"But he…" I glanced
anxiously at my mother. She and Bess were in a crying frenzy, knee deep in damp
Kleenex. "He packed up and went with—said he was going with you. Mother thinks…"
Silvio's eyes widened. "I'll
be." Then he frowned. "This isn't like Willy at all."
We looked at each other for a
while, as if that would help us understand why my father had lied about going
off to Nicaragua for two weeks.
My parents met at a Ban the Bomb
meeting and conceived me shortly thereafter. This was probably the last thing
they ever did that was unpreceded by moral debate. Getting married, they
concluded, would be too bourgeois. And so my father was deprived of the
hardship exemption that would have kept him from being drafted. Being much
enamored of the passive-resistance philosophy of Mohandas Gandhi, he allowed
himself to be trundled overseas, but he refused to bear arms once he got there.
He spent two years in a military stockade.
My mother, meanwhile, shocked her
very respectable family by running off to Mexico to have her love child. She
had a vague notion, I think, that this would make me bilingual.
By the time my father was
dishonorably discharged, his parents, a Minnesota farm couple, had died and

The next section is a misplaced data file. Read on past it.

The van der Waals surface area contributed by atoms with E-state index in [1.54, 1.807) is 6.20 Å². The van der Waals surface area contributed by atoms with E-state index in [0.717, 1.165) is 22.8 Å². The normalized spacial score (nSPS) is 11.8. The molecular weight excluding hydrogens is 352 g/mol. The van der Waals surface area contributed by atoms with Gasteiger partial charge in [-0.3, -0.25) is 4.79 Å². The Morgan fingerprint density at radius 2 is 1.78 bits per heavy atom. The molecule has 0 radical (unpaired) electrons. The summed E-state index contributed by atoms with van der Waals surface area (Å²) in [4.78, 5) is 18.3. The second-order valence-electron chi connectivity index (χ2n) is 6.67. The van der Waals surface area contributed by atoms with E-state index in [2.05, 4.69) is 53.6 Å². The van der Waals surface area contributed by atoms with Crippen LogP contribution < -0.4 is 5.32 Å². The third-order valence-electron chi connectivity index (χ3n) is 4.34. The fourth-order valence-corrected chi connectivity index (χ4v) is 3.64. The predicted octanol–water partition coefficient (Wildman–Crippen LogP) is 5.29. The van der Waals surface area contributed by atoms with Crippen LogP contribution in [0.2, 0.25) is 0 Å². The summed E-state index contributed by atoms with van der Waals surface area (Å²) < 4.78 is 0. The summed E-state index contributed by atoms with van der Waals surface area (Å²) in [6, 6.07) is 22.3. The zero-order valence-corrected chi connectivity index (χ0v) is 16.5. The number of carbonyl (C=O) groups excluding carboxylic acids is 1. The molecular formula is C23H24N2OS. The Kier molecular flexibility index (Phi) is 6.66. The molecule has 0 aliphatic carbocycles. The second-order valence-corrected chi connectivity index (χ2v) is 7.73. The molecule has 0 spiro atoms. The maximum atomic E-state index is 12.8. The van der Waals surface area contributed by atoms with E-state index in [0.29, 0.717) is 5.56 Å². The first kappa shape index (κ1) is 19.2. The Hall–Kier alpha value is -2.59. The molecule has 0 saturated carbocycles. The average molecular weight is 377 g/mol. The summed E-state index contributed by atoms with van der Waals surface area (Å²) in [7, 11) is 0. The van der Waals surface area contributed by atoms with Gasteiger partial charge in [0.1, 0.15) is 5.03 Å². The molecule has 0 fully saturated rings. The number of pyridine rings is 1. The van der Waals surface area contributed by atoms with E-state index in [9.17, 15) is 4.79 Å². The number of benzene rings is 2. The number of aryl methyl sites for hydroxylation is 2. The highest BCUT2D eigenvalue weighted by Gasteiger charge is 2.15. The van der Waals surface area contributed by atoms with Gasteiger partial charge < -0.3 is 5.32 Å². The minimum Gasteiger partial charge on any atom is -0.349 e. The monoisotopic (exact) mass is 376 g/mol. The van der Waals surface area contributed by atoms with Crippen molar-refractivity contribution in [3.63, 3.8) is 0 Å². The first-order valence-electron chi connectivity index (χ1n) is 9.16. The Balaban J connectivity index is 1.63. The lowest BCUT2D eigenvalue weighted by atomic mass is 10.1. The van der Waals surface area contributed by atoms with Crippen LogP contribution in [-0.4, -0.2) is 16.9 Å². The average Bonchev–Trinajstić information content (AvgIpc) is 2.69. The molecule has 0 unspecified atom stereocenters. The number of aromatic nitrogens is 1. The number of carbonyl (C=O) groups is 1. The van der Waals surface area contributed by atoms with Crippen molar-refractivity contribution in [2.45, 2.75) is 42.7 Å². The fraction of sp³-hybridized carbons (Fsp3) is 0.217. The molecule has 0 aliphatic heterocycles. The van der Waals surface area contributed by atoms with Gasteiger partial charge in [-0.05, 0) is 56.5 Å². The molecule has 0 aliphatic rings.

left him a vintage Bel Air. I have a picture of myself sitting on the hood like
a scraggly ornament. In the background are the badlands of Utah. My parents
were On the Road.
When they, like others of their
generation, got too old for the inconveniences of transiency, they settled in
San Francisco, in what would later be called the Haight-Ashbury district. They
enrolled me in a school that was actually the upstairs flat of a candle artist
who smelled of incense and spoke in Zen koans. (A sign over the front door
read, "I do not see myself as outside. Why enter?" That was my
feeling, most days.)
My parents worked with mentally
disabled adults, which, I suppose, helped them cope with the endless political
meetings they attended.
To my delight, our neighborhood
become a counterculture Mecca. I loved the drugs and free love. The
"flower children" thing was an embarrassment for us political
activists, but every street has its bad element, I guess.
My mother's parents visited us
only once. They couldn't quite get over my mother running off with a nobody to
raise a drug addict hippie. But as least they opposed the war. In gratitude for
that small favor, my parents got married to please the grouchy pair. I missed
most of the ceremony. It was half was in English, half in Spanish. Ten people
read what sounded like political tracts written by high school students who
fell off turnip trucks. ("Oh, Baby," Mother chided me afterward, at a
reception at the Tassajara Bakery. "You're so young to be so harsh. Can't
you dial it back?" Which allowed me to quote my candle-artist teacher:
"Fallen flowers never go back to the old branches.")
My grandparents returned the favor
by leaving my mother a lot of money, most of which she donated to local soup
kitchens. My parents were soon broke again, but as my father observed, they
could count on a hot meal at Saint Anthony's.
When liberalism reached (what I
then thought was) its nadir, my parents rebelled by joining the Peace Corps.